Hope and Nick are on leave from the Army when Nick receives word his sister has gone missing. Beth, a want-a-be investigative reporter, has been digging into the disappearance of her childhood friend who's been missing for five years. They soon discover she isn't the only one unaccounted for in the area and the closer they get to the answers that will lead to Beth, the more dangerous it becomes.
Thrown into the volatile situation are the personal struggles of Nick and Hope. Nick, suffering from PTSD, is a powder keg ready to explode. Hope, facing her own demons, is his lifeline to sanity. She has to convince him he needs help or their whole world might come crashing down. Nick is a proud Ranger though. Admitting his weakness could destroy the respect and trust of the men who depend on him. It's not a risk he's willing to take.
Hope heard a woman holler and jerked her head to the left.
A man wearing a black hoodie stood next to her rental car with Hope's backpack.
"Hey, put that back!" Hope started across the street, but the man took off running through the park.
Hope dropped her package and chased after him. Like running an obstacle course, she dashed in and out of small groups of tourists, picnic tables, and trash barrels, quickly gaining distance on the thief. Hope exited the park, ran into the street -- nearly colliding with a SUV -- and pursued him down the sidewalk. He darted down an alley and Hope followed. The adrenaline rushing through her veins wiped out any fear of repercussions as to what might happen once she caught him. All she cared about was getting back that laptop.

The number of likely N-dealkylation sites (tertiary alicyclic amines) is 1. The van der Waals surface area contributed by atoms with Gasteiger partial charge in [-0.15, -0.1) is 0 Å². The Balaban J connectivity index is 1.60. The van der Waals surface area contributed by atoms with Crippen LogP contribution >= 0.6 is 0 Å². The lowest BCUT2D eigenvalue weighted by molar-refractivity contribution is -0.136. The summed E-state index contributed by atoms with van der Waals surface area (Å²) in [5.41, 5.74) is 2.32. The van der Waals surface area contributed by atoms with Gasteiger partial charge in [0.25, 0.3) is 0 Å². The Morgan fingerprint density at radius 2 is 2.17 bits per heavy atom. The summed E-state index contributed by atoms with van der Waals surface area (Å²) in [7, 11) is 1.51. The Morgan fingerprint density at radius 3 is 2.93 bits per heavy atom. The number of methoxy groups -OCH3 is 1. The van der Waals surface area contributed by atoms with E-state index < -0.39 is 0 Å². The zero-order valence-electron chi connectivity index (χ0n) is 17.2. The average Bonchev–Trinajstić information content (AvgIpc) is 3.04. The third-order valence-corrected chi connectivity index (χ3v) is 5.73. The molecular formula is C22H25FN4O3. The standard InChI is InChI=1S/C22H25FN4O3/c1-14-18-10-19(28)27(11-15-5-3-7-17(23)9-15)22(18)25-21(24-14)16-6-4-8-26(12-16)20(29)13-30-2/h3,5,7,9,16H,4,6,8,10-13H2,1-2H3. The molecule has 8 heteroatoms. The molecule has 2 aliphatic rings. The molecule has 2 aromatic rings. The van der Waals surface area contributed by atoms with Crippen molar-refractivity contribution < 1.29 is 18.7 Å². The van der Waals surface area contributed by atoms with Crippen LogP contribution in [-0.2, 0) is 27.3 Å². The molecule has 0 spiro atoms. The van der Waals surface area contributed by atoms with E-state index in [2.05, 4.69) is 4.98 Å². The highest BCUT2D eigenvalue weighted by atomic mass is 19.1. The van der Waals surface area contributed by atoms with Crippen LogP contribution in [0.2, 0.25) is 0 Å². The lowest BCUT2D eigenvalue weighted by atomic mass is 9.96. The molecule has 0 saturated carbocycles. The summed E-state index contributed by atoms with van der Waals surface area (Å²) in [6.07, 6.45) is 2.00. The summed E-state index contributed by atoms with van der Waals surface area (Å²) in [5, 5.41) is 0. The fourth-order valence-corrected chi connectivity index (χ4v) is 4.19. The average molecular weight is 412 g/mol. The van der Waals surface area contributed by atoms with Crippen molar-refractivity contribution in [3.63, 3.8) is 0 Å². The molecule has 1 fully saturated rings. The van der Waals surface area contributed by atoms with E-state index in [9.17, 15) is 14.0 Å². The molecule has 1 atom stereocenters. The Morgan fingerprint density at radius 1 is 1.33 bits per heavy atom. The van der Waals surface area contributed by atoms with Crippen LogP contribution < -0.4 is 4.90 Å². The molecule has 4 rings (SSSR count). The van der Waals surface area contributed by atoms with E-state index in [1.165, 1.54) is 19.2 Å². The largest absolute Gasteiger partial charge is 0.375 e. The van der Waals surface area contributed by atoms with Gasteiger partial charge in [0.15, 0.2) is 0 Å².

Halfway down the alley, he stumbled and fell against a clutter of trashcans. He shoved them over into her path and kept running. Hope jumped over the cans, thankful for the years of physical training the Army had insisted on. She was right on his heels now. A few more feet and she would have him. For a brief second she considered the possibility that he had a gun and this could be a very bad idea.
Shoving commonsense aside, she tackled him around the waist.
Her right elbow and knee hit the cement at the same time. Pain shot through her joints. The thief drew back his arm. Hope jerked her head back but not quick enough. Solid bone struck the corner of her left eye and her grip loosened on him. He squirmed from her arms. She reached for the backpack, dangling on his arm, and managed to grab one of the straps. He attempted to rip it free but she kept a death grip on it, allowing the momentum to pull her up. As she came up, she pivoted and swept his leg out from under him, causing him to lose his balance -- and his grip on the bag. He fell back then scrambled to his feet and ran down the alley.
Hope grabbed the backpack with both hands and knelt over to catch her breath. Whew. Thanks for having my back, Lord.
On the walk back, Hope thought of the thumb drive and phone in her pockets and checked to make sure they weren't damaged in the scuffle. She checked the flash drive first and it appeared fine. She wouldn't know for sure until she accessed it on a computer. Hope pulled the phone from her right pocket. The protective case was cracked but the phone itself seemed to be working. She saw Nick had called. She didn't even hear it ring so he must have called during her pursuit. Hope called him back but it went straight to voicemail. She was about to leave a message when she noticed everyone in the park looking at her. Guess they've never seen a mad woman chase after a thief before. She shoved her phone back in her pocket and kept walking.
"You had me worried sick, girl." Kory stood with a deputy at Hope's rental car. "Are you completely insane?"
"I got it back." So it wasn't the smartest thing to do. And the guy did get away. At least she wouldn't have to explain to Beth what happened to her laptop.
"Are you alright, ma'am?" the deputy asked.
"I'm probably going to have a shiner tomorrow but other than that, I'm okay." She looked down at the broken glass underneath the backdoor. "Good thing I got the insurance."
Posted by Anne Patrick at 11:46 PM
Monday, November 10, 2014